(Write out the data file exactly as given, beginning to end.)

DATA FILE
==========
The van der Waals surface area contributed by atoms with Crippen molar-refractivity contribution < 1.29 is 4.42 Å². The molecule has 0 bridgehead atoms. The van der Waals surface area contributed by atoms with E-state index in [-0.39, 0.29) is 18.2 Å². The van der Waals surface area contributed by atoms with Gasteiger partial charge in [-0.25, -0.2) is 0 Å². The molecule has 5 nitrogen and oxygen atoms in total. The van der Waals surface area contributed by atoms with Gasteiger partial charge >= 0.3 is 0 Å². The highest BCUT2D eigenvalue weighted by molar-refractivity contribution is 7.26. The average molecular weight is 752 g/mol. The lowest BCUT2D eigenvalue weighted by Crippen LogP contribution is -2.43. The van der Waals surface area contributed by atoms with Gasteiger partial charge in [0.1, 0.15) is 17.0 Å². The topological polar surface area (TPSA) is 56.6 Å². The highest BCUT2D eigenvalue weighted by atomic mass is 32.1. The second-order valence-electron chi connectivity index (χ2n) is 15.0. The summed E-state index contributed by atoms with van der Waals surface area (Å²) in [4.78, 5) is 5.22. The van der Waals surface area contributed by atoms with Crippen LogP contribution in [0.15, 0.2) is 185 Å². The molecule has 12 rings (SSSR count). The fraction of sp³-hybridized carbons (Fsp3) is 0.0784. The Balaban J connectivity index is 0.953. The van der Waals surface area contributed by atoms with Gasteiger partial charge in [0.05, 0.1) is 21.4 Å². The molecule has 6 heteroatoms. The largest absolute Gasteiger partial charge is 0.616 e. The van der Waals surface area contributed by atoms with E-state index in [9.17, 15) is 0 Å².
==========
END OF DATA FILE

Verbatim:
The van der Waals surface area contributed by atoms with Crippen molar-refractivity contribution < 1.29 is 4.42 Å². The molecule has 0 bridgehead atoms. The van der Waals surface area contributed by atoms with E-state index in [-0.39, 0.29) is 18.2 Å². The van der Waals surface area contributed by atoms with Gasteiger partial charge in [-0.25, -0.2) is 0 Å². The molecule has 5 nitrogen and oxygen atoms in total. The van der Waals surface area contributed by atoms with Gasteiger partial charge >= 0.3 is 0 Å². The highest BCUT2D eigenvalue weighted by molar-refractivity contribution is 7.26. The average molecular weight is 752 g/mol. The lowest BCUT2D eigenvalue weighted by Crippen LogP contribution is -2.43. The van der Waals surface area contributed by atoms with Gasteiger partial charge in [0.1, 0.15) is 17.0 Å². The topological polar surface area (TPSA) is 56.6 Å². The highest BCUT2D eigenvalue weighted by atomic mass is 32.1. The second-order valence-electron chi connectivity index (χ2n) is 15.0. The summed E-state index contributed by atoms with van der Waals surface area (Å²) in [4.78, 5) is 5.22. The van der Waals surface area contributed by atoms with Crippen LogP contribution in [0.15, 0.2) is 185 Å². The molecule has 12 rings (SSSR count). The fraction of sp³-hybridized carbons (Fsp3) is 0.0784. The Balaban J connectivity index is 0.953. The van der Waals surface area contributed by atoms with Gasteiger partial charge in [0.05, 0.1) is 21.4 Å². The molecule has 6 heteroatoms. The largest absolute Gasteiger partial charge is 0.616 e. The van der Waals surface area contributed by atoms with E-state index in [9.17, 15) is 0 Å².